Children in India

India’s growth over the last two decades has contributed phenomenally to global human development.

Children react during an activity at an Anaganwadi center in Cherki, Bihar.
UNICEF/UN0280934/Vishwanathan

The situation for children in India – challenges and opportunities

India’s growth over the last two decades has contributed phenomenally to global human development. Extreme poverty in India reduced to 21 per cent, infant mortality has more than halved, some 80 per cent of women now deliver in a health facility and two million fewer children are out-of-school.

These are significant achievements for a country that is home to nearly a sixth of the world’s population. But challenges still remain and India’s economic successes have not resulted in improved quality of life for everyone everywhere, especially women and children.

High levels of malnutrition (38.4 per cent children are stunted), poor learning outcomes (only 42.5 per cent of children in grade three can read a grade one text), vaccine preventable diseases and child labour persist.

India is the only large country where more girls die than boys, with the inverse sex ratio at birth being 900 girls born for every 1000 boys. Globally 7 per cent more boys die under the age of 5 compared to girls but in India, 11 per cent more girls die under the age of 5.

Children from rural areas, slums and urban poor families, scheduled castes, tribal communities and other disadvantaged populations suffer from multiple deprivations related to poverty, malnutrition, access to quality health services, child marriage, poor school attendance, low learning outcomes, lack of sanitation facilities, hygiene, and access to improved water.

Children react during an activity at an Anaganwadi center in Cherki, Bihar.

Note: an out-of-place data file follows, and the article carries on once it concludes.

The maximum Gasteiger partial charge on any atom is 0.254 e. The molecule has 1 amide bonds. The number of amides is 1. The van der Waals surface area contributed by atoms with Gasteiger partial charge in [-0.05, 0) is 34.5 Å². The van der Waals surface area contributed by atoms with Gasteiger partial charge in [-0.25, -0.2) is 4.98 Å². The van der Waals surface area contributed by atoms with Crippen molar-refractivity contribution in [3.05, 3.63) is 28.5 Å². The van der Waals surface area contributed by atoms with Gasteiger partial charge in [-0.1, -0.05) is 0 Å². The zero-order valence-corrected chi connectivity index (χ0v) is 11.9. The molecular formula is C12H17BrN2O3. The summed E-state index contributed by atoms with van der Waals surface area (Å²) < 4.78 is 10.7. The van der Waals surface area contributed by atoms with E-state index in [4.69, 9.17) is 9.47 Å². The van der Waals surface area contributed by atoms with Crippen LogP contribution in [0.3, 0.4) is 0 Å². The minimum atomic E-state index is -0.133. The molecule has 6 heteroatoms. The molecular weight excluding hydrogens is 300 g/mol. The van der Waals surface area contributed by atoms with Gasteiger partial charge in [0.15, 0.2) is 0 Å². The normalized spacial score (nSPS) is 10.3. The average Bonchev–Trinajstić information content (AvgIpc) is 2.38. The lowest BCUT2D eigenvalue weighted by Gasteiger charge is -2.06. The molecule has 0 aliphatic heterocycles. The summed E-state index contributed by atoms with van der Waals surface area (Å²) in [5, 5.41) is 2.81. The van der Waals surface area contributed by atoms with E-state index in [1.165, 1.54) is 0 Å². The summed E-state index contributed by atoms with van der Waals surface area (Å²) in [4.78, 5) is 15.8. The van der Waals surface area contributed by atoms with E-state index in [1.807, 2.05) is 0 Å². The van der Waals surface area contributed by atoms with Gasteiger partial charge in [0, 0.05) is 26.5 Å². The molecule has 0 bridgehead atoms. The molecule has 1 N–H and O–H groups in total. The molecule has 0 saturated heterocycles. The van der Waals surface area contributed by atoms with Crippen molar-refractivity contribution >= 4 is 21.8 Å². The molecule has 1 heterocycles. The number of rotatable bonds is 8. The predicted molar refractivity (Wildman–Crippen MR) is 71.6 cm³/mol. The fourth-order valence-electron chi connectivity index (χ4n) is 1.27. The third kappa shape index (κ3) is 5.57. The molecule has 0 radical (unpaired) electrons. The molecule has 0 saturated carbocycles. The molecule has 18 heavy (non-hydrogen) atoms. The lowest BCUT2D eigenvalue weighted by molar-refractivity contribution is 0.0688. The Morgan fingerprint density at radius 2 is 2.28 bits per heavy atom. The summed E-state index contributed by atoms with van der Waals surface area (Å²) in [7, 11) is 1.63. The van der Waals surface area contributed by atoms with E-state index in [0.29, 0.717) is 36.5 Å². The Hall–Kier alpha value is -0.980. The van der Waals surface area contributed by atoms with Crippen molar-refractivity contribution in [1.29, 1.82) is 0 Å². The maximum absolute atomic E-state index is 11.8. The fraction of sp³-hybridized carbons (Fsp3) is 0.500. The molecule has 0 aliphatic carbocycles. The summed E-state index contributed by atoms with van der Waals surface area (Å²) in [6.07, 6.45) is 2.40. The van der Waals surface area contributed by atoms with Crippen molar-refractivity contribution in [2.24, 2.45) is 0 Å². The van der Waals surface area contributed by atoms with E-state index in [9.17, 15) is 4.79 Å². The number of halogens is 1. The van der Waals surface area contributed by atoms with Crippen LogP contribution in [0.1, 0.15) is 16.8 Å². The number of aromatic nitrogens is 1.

UNICEF/UN0280935/Vishwanathan
Children react during an activity at an Anaganwadi center in Cherki, Bihar.

Children from rural areas are more likely to die before completing age five than those living in urban areas


India has the largest adolescent population in the world, 253 million, and every fifth person is between 10 to 19 years. India stands to benefit socially, politically and economically if this large number of adolescents are safe, healthy, educated and equipped with information and life skills to support the country’s continued development. However, adolescent girls are especially vulnerable to poor nutritional status, early marriage and childbearing, affecting their ability to live empowered, healthy lives, which in-turn affects the next generation.

India is home to the largest number of child brides in the world. India ranks fourth (after Bangladesh, Nepal and Afghanistan) among the eight South Asian countries in terms of child marriage prevalence.

More than half (54 per cent) of adolescent girls have anemia compared to 30 per cent of boys, and the issue of low Body Mass Index in adolescent girls coupled with challenges of child marriage and adolescent pregnancies have an intergenerational impact. India has one of the highest rates of violence against women and between 60-90 per cent of girls face sexual harassment/violence in public spaces.

The country is highly prone to disasters including flooding, droughts, earthquakes, refugee flows and climate change that all impact on the rate of development.